Getting dressed in the morning can provide enough material for a rich meditation. It is really a splendid opportunity for seeing the metaphorical significance of an otherwise humdrum activity. "A wise man," according to a Jewish proverb, "hears one word and understands two." I suppose a meditative man can look at one thing and see another.
Looking at my socks and shoes, lying lifeless on the floor, reminded me of the fundamental meaning of the word "preposterous." The Latin roots – prae (before) and posterius (after) – indicate that it is foolish to attempt reversing the natural order of things and put the cart before the horse. Some pundit with a fondness for puns once said that all the problems in modern philosophy stem from "putting Descartes before des horses." Pope John Paul II expressed the matter more philosophically when he corrected Descartes in Crossing the Threshold of Hope, by saying that "it is not thought which determines existence, but existence which determines thought."
St. Thomas summed up the spirit of wisdom by stating that it is simply putting things in the right order ("Sapientia est ordinare" – It belongs to wisdom to put things in order). God comes first and man comes next. To reverse the order is preposterous and ultimately leads to the loss of God. And so, not wanting to do something preposterous, I put my socks on before I put on my shoes and thus began my day by stepping into a world of order.
There is an old Russian adage that a lie can travel halfway around the world while the truth is putting on its shoes. I wondered if I could beat the lie to Russia in a foot race. At any rate, my shoes were now on my own feet, thereby enabling me to keep my feet on the ground, even if my mind was still in the clouds.
The socks must precede the shoes. That is the way it is. In Spanish, the previous sentence reads, Eso si que es (which, when sounded out, spells SOCKS). Socks are like Smurfs. They conform. There is no distinction among socks between right and left. They conform comfortably to either foot. But shoes are different. The foot must conform to the shoe. Therefore, the right shoe goes on the right foot; the left shoe goes on the left foot. This presents a difficulty for little children. Socks are accommodating; shoes are stubborn. For the child, it is the beginning of a long apprenticeship of learning, a movement from doing things my way to doing things the right way.
Stepping into shoes is also stepping into a world of morality, a world where the difference between right and wrong is essential and indispensable. One cannot dance if one has two left feet. The child must learn to conform to an order that lies outside of himself or herself, though the child can express creativity in selecting the style of shoe he or she wants to wear.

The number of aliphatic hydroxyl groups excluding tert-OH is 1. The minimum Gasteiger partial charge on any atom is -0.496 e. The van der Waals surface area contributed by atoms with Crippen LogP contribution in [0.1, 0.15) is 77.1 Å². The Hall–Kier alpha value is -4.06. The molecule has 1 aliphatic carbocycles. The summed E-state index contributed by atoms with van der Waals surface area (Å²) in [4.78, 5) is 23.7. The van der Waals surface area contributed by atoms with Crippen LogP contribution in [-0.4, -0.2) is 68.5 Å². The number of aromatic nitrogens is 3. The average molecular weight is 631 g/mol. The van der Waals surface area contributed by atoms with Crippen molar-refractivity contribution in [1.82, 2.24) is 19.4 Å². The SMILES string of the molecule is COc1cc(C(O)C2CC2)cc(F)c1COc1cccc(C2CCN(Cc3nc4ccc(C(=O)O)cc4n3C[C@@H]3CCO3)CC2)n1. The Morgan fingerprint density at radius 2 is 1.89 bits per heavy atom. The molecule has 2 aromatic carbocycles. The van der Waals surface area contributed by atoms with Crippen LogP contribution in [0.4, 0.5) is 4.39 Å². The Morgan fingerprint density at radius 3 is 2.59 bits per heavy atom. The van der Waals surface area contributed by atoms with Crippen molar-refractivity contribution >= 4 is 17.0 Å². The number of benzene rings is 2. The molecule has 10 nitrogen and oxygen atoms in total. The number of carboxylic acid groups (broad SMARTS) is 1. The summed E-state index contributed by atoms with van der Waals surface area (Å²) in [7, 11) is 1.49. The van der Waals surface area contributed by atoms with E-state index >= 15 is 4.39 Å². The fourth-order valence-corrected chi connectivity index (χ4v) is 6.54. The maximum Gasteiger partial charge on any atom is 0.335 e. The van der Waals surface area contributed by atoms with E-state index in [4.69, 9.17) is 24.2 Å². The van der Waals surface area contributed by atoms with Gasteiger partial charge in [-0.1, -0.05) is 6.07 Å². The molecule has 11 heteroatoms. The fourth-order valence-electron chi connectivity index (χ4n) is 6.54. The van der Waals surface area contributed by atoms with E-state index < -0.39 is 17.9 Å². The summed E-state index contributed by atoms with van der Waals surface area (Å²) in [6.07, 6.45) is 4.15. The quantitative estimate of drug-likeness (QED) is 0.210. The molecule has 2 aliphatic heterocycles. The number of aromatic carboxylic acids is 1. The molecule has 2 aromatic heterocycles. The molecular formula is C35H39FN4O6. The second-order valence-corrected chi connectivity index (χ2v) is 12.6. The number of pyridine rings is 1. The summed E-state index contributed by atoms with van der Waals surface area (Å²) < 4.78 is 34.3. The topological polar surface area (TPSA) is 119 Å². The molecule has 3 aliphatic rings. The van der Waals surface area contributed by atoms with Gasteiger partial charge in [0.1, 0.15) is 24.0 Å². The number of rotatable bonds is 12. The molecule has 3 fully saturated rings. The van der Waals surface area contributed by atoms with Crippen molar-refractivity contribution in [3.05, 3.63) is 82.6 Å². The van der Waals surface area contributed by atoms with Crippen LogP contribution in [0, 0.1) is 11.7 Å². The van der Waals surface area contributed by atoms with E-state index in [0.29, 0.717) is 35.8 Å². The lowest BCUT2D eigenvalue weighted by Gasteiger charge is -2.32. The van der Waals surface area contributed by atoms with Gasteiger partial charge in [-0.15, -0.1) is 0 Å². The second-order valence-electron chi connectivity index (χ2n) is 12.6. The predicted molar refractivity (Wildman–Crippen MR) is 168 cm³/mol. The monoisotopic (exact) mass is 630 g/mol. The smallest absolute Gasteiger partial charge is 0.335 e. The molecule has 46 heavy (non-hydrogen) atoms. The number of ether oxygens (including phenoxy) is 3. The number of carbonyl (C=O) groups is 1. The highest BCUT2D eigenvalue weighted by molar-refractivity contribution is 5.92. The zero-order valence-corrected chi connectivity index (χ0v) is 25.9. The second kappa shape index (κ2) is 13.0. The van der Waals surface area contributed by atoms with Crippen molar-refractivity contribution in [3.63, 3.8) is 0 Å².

"Our peace is in his will," said Dante, in his Divine Comedy (En la sua volontade è nostra pace). We can find neither peace nor comfort if we put our left foot in the shoe that is designed for the right. We need to put our best foot forward, but make sure that it is in the right shoe.
In French, the word for shoe is sabot. "Sabotage" results, according to the etymological meaning of the word, when a shoe is thrown into a delicate machine and prevents it from operating properly. We should wear our shoes on our feet and not throw them at anything (or anyone). Thoughts of civility began swirling throughout my mind.
A philosopher friend of mine, in keeping with his great sense of humor, placed the words "Eschew obfuscation" on his office door. I would amplify his witty phrase by suggesting that we can eschew discomfort by putting the right foot into the right shoe. If the shoe fits, we should wear it; if the road to our destiny conforms to our talents, we should take it.
While such thoughts were rambling through my brain, my wife, who is a light sleeper, turned to me and said, "You make a lot of noise." I thought I was being as quiet as a mouse, but a deeper wisdom had eluded me: I should dress in another room.
Dr. Donald DeMarco, an adjunct professor at Holy Apostles College and Seminary in Cromwell, is a member of the American Bio-ethics Advisory Commission and a corresponding member of the Pontifical Academy for Life.
At the Spring Assembly of the U.S. bishops, Cardinal Joseph Tobin suggested that a delegation ofbishops go to the border to see for themselves what was happening to newly arrived immigrants, families and children. On July 1 and 2, Cardinal Daniel DiNardo, president of the U.S. bishops conference, and five other bishops conducted a pastoral visit to the diocese of Brownsville, Texas. Stops included Mass at the Shrine of Our Lady of San Juan del Valle with the community, a visit to anHHS/OBR Shelter and Mass for the families there, a visit to the Customs and Border Patrol processing center in McAllen, TX, and a press conference at the end of their visit. Catholic News Service accompanied the bishops on their border trip.
At final press conference, Cardinal Daniel Dinardo said the church was willing to be part of any conversation to find humane solutions because even a policy of detaining families together in facilities caused “concern.”
Bishops serve soup to immigrant families at a center run by Catholic Charities and listen to their stories. Scranton Bishop Joseph Bambera said he found hope in hearing the people in the room talk about what’s ahead. They didn’t speak of making money but of finding safety for their children, he said, driven by “the most basic instinct to protect your family.”